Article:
Globally, COVID-19 pandemic has a significant impact on mental health. In Nepal, COVID-19 positive cases have to self-isolate at home in multi-generational and multi-family households. This could be strongly associated with depression, anxiety, and stress-related health outcomes. Additionally, COVID-19 related stigma and fear of transmission may intensify depression, anxiety, and stress symptoms. This study determined the prevalence of depression, anxiety, and stress symptoms and their association with presence of COVID-19 symptoms and comorbid conditions among home isolated COVID-19 positives in the Karnali province, Nepal.
We conducted a cross-sectional study to assess depression, anxiety, and stress symptoms among 402 home isolated COVID-19 patients of Karnali province from January to May 2021 using “Depression, Anxiety and Stress Scale-21 (DASS-21)”. We interviewed patients to collect socio-demographic, DASS-21, COVID-19 symptoms, comorbid conditions, and self-treatment. We conducted a telephonic interview using a standardized questionnaire using Kobotoolbox. We calculated the prevalence of depression, anxiety, and stress symptoms. We utilized univariate and multivariate logistic regression to determine their association with the presence of COVID-19 symptoms and comorbid conditions. In multivariate logistic regression, we adjusted sociodemographic factors (age, gender, ethnicity, marital status, monthly family income, education level), smoking status and history of self-treatment. We reported adjusted odds ratios (aOR) with 95% confidence intervals. All analyses were conducted in R (version: 4.0.3).
The prevalence of depression, anxiety and stress symptoms among home isolated COVID-19 patients were 8.0% (95% CI: 5.5 to 11.1), 11.2% (95% CI: 8.3 to 14.7), and 4.0% (95% CI: 2.3 to 6.4) respectively. Higher odds of depression symptoms (aOR: 2.79; 95% CI: 1.08–7.20, p = 0.03), anxiety symptoms (aOR: 3.65; 95% CI: 1.57 to 8.52; p = 0.003) and stress symptoms (aOR: 7.41; 95% CI: 1.37 to 39.94; p = 0.02) were associated significantly with presence of COVID-19 symptoms in past week. Higher odds of anxiety symptoms were associated with the presence of comorbid conditions (aOR = 2.79; 95% CI: 1.05 to 7.44; p = 0.04).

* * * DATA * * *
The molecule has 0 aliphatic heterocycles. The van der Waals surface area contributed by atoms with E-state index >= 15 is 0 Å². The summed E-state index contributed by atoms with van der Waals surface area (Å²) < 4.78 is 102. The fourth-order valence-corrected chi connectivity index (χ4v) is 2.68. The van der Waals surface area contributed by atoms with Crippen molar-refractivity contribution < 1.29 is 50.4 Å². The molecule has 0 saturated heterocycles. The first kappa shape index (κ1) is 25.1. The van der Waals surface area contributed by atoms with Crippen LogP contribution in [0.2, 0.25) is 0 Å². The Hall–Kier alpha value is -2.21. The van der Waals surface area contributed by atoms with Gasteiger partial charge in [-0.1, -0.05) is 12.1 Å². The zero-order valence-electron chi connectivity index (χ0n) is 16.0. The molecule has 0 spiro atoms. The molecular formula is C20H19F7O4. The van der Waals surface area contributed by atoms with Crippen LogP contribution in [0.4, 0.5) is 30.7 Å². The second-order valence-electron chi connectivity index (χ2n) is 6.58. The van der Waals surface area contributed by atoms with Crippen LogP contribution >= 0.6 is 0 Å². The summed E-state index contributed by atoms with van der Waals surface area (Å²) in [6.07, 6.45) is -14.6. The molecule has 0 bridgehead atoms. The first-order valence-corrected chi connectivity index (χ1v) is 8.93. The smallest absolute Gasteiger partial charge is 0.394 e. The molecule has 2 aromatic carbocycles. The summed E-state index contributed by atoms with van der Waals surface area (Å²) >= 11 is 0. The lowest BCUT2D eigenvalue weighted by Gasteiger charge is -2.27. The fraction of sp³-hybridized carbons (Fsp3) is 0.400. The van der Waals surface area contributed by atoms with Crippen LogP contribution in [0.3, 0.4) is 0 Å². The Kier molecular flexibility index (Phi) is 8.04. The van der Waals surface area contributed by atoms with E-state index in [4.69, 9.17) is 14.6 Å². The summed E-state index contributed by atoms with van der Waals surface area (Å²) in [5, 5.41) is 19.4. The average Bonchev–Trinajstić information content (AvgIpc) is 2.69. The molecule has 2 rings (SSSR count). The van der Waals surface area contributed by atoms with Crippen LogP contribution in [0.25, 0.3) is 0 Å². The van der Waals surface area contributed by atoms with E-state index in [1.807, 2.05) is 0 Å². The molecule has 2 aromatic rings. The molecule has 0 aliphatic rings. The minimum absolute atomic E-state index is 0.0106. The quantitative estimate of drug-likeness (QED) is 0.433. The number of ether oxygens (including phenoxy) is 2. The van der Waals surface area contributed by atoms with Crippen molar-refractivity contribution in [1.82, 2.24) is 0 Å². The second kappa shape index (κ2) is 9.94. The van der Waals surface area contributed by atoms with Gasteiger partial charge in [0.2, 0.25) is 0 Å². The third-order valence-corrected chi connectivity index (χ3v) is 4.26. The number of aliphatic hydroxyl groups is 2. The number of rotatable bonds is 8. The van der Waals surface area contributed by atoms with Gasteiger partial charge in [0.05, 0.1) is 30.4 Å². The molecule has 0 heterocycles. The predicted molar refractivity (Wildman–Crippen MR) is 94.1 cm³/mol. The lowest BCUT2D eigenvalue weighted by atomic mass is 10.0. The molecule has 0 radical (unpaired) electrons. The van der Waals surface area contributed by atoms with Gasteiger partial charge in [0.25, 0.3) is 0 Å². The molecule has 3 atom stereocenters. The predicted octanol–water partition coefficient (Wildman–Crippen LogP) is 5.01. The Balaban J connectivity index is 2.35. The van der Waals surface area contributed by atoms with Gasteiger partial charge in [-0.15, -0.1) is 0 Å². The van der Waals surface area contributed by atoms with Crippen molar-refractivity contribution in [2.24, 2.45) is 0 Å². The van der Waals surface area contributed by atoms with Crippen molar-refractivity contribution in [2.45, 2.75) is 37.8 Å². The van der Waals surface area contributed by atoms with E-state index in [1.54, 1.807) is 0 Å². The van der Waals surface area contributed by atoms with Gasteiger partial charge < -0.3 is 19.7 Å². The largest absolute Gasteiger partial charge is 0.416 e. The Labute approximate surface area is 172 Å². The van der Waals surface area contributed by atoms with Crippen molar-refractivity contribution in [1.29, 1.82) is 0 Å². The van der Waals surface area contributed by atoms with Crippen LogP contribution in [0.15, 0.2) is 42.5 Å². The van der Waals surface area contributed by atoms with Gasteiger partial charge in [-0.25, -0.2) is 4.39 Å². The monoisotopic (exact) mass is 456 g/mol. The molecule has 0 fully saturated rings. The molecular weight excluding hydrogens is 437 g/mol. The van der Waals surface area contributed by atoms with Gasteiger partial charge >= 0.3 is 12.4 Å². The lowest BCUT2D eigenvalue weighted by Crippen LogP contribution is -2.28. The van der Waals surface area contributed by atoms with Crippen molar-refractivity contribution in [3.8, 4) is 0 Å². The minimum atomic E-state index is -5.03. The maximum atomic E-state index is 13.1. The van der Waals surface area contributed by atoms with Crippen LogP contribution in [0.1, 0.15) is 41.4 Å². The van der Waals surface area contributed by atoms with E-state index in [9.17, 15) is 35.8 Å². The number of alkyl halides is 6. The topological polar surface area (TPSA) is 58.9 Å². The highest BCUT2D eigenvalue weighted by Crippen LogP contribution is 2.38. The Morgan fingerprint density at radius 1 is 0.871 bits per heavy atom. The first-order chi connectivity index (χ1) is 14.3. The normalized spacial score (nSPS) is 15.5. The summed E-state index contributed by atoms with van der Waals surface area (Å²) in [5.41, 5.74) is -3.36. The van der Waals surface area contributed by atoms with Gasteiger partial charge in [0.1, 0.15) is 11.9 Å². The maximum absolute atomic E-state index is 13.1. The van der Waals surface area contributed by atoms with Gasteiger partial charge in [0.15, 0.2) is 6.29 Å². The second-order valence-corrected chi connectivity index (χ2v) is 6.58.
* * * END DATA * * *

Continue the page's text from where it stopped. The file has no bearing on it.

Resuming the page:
Depression, anxiety, and stress symptoms were present in a significant proportion of home isolated COVID-19 patients in western Nepal and positively associated with the presence of COVID-19 symptoms. In this global COVID-19 pandemic, it is important to provide timely counseling to high-risk groups like those with comorbidities and COVID-19 symptoms to maintain a high level of mental health among home isolated COVID-19 patients.
There is growing evidence that the current COVID-19 pandemic is causing severe mental health effects on people globally [, , , ]. Studies conducted globally found a positive association between mental health with the presence of COVID-19 symptoms  and comorbid status . The COVID-19 pandemic spread throughout the globe, it instilled significant fear, worry, and concern in the general public, as well as in specific groups such as older individuals, caregivers, and those with underlying health issues . The COVID-19 pandemic is likely to exacerbate social isolation and loneliness which are strongly associated with anxiety, depression, self-harm, and suicide attempts across the lifespan [, , ]. The misinformation from the media, lack of knowledge on COVID-19, lack of effective treatments, and significant economic losses may have resulted in higher levels of depression, anxiety, and stress during the COVID-19 pandemic [11,12]. Anxiety and depression might also be triggered by COVID-19 symptoms such as fever and shortness of breath . Psychological trauma could result in a mixture of emotional surges like nightmares, self-blame, and experiencing recurrent thoughts of trauma . COVID-19 has the potential to cause mental health crises with long-term consequences, particularly in Nepal .
The prevalence of depression symptoms, anxiety symptoms, and stress among home isolated COVID-19 patients of Karnali province were common. They were positively associated with the presence of COVID-19 symptoms whereas anxiety symptoms with comorbid status. One key implication of this study is that, in this global COVID-19 pandemic, Nepal government should provide timely counseling and psychological support to those who are already affected with depression symptoms, anxiety symptoms and stress; and those under high-risk like those with comorbidities and COVID-19 symptoms to maintain a high level of mental health among home isolated COVID-19 patients.